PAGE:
The story is told in first person, in both diary and “Progress Report” format.  When we are first introduced to Charlie Gordon, he is a 32-year old man with the developmental and emotional status of a child.  He works as a janitor at a bakery and has worked hard to learn how to read and write at the Learning Center for Retarded Adults.  His diary entries and Progress Reports covering the first month or so of the story are extremely childish, and written phonetically.

Then Charlie has an operation, which is never elaborated upon.  The reader assumes it was some sort of brain surgery, although Charlie’s recovery is so swift that it lacks any realism.  But the story isn’t about brain surgery, it’s about the possibility of drastically altering intelligence, and what the repercussions might be.  As Charlie’s intelligence rises following the operation, his emotional maturity lags behind, and that’s the first pitfall.  As he becomes more intelligent, he becomes aware that the people he thought were his friends when he was “dumb” had actually been laughing at him and making him the butt of their jokes for years.  One of his greatest hopes in agreeing to be the subject of this experiment is that a higher IQ will make people like him more, and will gain him friends.  Eventually, however, his intelligence far surpasses that of everyone he knows, including the doctors directing the experiment, and he finds that he has just as few friends as he did before the operation.

As Charlie’s IQ ascends, childhood memories also come flooding back – of an abusive mother who couldn’t bear having a “moron” for a son, a father who couldn’t stand up to his wife, and of a family that ultimately washed its hands of him by dragging him from bed one night and committing him to the Warren State Home and Training School – a repository for the mentally retarded.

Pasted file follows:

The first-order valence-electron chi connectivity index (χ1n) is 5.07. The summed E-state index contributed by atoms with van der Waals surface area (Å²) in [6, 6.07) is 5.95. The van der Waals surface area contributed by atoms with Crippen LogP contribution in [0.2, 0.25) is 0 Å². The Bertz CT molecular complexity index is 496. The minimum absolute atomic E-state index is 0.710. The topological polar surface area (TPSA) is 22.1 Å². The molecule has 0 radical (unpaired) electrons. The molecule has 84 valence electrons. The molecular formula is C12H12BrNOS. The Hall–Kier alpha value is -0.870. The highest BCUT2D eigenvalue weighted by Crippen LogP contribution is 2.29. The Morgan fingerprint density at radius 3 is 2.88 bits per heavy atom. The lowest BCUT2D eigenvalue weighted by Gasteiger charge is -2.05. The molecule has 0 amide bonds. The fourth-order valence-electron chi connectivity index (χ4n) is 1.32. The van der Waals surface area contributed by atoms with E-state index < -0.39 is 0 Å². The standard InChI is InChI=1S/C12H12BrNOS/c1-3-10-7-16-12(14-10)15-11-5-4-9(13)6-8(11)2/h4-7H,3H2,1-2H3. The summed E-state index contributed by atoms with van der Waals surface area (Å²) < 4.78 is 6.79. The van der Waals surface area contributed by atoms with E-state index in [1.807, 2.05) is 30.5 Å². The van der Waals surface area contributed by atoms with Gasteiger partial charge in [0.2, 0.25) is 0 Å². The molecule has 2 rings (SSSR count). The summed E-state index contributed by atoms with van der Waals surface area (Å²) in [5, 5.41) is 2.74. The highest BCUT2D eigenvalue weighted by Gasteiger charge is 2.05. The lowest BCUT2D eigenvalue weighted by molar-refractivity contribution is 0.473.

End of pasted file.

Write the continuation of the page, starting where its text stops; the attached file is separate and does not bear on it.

With greater intelligence also comes sexual awareness and desire, and much of the story is devoted to Charlie’s sexual awakening.  He falls in love with the woman who was his teacher at the Learning Center for Retarded Adults, and she reciprocates without much hesitation.  I found this relationship disturbing; although Charlie has virtually changed into a new and different person, Alice is fully aware of the experiment of which he is the subject, and moreover, she has been long acquainted with him as a man with an intellectual disability.  To me, it felt like what it might be like if a grown woman fell in love with and became sexually attracted to someone she had once babysat.  I mean, I know it happens, but  . . .

The first subject of this experiment is Algernon, a white lab mouse.  Charlie eventually runs off with Algernon and becomes quite attached to him.  When Algernon begins showing signs of regression, Charlie’s own fate seems clear.

All in all, I thought the story was so-so.  Although it’s clearly outdated, it does raise some valid concerns about the potential price of artificially raising the intelligence of people with developmental disabilities, especially now that we seem to be on the cusp of having drugs available for just such a purpose for people with Down syndrome.  The debate within the Down syndrome parenting community rages on, with one camp eager to give their children every opportunity for an independent life as possible, and the other camp insisting that they accept their children exactly as they are and remaining unwilling to entertain such intervention out of  certainty of a downside.  Me?  I guess I lean heavily towards the latter.